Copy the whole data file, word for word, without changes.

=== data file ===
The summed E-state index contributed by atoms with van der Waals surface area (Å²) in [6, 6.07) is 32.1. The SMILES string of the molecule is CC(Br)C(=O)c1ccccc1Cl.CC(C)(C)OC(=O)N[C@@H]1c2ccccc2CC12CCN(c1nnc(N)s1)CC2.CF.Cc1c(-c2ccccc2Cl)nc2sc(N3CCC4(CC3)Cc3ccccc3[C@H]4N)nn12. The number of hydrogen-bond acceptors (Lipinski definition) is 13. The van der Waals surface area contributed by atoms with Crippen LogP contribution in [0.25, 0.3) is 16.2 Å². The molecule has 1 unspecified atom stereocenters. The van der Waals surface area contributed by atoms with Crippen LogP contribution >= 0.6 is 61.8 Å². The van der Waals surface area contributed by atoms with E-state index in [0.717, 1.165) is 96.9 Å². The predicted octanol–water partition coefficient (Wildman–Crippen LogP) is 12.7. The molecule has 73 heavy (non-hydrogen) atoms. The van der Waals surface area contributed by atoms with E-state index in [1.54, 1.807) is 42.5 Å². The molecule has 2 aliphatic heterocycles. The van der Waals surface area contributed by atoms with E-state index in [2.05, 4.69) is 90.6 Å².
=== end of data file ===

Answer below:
The summed E-state index contributed by atoms with van der Waals surface area (Å²) in [6, 6.07) is 32.1. The SMILES string of the molecule is CC(Br)C(=O)c1ccccc1Cl.CC(C)(C)OC(=O)N[C@@H]1c2ccccc2CC12CCN(c1nnc(N)s1)CC2.CF.Cc1c(-c2ccccc2Cl)nc2sc(N3CCC4(CC3)Cc3ccccc3[C@H]4N)nn12. The number of hydrogen-bond acceptors (Lipinski definition) is 13. The van der Waals surface area contributed by atoms with Crippen LogP contribution in [0.25, 0.3) is 16.2 Å². The molecule has 1 unspecified atom stereocenters. The van der Waals surface area contributed by atoms with Crippen LogP contribution >= 0.6 is 61.8 Å². The van der Waals surface area contributed by atoms with E-state index in [0.717, 1.165) is 96.9 Å². The predicted octanol–water partition coefficient (Wildman–Crippen LogP) is 12.7. The molecule has 73 heavy (non-hydrogen) atoms. The van der Waals surface area contributed by atoms with E-state index in [1.54, 1.807) is 42.5 Å². The molecule has 2 aliphatic heterocycles. The van der Waals surface area contributed by atoms with E-state index in [2.05, 4.69) is 90.6 Å².